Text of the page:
Fostering and finance

Foster caring is increasingly seen as a profession, and as such carers are paid an allowance for each child in their care. This can vary depending on the local authority, the child’s age(s) and the level of skills and experience of the foster carer.

Rates of pay

Basic minimum allowance rates are published on GOV.UK for the current year or you can request an information pack for more details about the allowance rates for Richmond upon Thames.

Continuing work

You will not necessarily have to stop working, although fostering can be demanding.

The subject of whether or not to continue working whilst being a foster carer comes down to a couple of issues:

  • The age of the fostered child
  • The flexibility of the job you do outside of fostering.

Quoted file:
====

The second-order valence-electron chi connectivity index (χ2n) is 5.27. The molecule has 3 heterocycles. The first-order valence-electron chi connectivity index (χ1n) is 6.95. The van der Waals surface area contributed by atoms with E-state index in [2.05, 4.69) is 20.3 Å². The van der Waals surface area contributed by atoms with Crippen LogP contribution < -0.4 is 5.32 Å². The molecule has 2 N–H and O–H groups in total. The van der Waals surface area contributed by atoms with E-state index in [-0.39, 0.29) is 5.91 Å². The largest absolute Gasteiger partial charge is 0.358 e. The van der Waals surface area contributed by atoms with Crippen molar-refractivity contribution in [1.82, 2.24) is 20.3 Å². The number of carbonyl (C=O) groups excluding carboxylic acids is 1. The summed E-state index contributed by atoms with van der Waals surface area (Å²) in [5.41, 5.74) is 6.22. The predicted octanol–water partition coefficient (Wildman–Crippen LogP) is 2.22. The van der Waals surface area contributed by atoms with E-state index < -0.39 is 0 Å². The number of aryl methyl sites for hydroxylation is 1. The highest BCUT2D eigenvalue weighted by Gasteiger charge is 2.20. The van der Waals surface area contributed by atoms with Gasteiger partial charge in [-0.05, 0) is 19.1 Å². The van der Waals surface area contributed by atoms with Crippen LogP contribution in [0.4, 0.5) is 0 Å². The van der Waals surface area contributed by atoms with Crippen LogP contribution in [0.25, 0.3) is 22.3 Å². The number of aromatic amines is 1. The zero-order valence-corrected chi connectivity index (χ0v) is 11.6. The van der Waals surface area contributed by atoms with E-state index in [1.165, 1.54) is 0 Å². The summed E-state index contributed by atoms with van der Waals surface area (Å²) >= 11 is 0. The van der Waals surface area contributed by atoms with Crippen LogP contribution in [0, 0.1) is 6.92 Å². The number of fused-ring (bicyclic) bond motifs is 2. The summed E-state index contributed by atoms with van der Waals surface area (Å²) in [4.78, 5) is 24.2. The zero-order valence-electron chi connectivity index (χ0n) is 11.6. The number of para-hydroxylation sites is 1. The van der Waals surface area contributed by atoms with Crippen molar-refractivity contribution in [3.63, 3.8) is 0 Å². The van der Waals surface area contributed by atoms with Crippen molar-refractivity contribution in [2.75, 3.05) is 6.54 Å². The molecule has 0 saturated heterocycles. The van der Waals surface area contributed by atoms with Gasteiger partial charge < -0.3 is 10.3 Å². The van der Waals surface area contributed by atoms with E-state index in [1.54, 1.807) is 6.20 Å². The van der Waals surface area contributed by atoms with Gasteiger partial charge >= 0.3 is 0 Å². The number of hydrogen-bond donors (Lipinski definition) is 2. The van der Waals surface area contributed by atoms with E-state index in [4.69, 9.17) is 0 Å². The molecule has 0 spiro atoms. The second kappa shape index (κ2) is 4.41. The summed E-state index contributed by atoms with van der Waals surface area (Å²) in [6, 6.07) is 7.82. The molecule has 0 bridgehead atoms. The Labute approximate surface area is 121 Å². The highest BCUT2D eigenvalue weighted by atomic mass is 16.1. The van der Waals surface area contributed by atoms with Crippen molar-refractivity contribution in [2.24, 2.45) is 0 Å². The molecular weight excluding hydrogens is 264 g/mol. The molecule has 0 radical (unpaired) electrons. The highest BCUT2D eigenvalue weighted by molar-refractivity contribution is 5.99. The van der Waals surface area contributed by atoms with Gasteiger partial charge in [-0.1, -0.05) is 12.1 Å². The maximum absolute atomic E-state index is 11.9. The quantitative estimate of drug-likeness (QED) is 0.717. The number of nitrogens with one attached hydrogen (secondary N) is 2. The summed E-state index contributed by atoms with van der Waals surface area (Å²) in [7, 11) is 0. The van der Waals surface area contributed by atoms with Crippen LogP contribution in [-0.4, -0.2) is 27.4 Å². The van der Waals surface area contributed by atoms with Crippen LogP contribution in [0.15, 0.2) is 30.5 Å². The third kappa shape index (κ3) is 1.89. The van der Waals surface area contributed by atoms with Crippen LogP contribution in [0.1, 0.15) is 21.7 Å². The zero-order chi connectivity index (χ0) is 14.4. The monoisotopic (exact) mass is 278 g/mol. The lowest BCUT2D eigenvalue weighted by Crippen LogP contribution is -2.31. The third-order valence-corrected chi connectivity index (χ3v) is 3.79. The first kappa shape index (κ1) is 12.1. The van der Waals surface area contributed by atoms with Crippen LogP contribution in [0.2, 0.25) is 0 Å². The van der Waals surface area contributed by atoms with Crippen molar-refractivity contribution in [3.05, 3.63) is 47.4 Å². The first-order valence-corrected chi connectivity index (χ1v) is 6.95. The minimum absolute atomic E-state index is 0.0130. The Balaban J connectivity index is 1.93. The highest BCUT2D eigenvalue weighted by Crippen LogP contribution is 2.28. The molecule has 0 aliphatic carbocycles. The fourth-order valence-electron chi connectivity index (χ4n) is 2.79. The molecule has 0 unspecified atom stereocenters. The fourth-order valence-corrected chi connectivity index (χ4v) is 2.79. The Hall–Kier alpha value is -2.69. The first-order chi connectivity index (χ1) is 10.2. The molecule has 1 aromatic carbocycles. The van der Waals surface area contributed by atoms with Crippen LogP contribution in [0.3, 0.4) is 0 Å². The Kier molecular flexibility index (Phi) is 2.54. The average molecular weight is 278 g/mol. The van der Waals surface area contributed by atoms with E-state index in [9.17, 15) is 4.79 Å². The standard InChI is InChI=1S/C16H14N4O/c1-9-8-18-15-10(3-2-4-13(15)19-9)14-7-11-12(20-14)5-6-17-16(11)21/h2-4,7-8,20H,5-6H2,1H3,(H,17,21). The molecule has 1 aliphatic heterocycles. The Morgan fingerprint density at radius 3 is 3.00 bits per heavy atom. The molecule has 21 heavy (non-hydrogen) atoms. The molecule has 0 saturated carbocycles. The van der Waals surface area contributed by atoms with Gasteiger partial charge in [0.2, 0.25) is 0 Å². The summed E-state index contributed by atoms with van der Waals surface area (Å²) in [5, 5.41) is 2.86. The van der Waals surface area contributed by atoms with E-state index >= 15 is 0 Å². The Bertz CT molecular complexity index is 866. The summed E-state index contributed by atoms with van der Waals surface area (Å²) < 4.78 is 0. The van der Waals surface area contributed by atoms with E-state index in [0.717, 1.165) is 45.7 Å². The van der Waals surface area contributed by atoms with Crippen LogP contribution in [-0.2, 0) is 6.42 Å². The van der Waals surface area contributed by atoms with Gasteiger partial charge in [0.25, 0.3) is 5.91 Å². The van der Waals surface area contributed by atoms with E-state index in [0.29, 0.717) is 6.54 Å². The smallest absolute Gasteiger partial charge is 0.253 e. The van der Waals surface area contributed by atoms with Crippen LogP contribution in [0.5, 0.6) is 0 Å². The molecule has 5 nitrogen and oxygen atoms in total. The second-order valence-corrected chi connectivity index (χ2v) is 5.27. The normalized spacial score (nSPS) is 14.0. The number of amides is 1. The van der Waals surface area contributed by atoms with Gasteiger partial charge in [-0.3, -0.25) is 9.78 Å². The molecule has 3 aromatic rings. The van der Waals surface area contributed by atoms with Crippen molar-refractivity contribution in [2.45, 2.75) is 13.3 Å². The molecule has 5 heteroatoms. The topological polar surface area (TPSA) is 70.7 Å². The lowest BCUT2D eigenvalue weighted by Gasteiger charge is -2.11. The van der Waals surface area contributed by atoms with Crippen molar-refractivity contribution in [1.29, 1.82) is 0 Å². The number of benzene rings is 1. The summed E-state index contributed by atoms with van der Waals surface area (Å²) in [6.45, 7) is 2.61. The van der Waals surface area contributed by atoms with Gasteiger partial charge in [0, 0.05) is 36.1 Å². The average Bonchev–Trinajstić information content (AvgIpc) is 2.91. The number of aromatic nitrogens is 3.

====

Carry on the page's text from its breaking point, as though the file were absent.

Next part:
The age of a fostered child can play a part in deciding whether or not to continue working. For example, younger children will be part of the family during the day requiring continual attention, whilst older children and young people may be out of the home attending school or college.

Your current job must also allow you the flexibility to attend frequent meetings and ongoing training. We are happy to talk through any concerns you may have, or foster carers are on hand to give you their insights.


In the majority of cases, it is possible to foster whilst claiming the most common types of benefits. We would advise you tro speak to your local benefits office to discuss your current situation before you make any decisions.

Benefits cannot be claimed in respect of a child who is looked after by the Local Authority, e.g. Child Tax Credit, Child Benefit, or free school meals.


Foster carers are not council employees, they are technically self-employed.

This may be the first time that you have been in this situation, and you may be worried about the legal and tax implications. Support is available from the Fostering Team, and The Fostering Network and Fostertalk have dedicated advice specialists at hand.

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Updated: 28 November 2017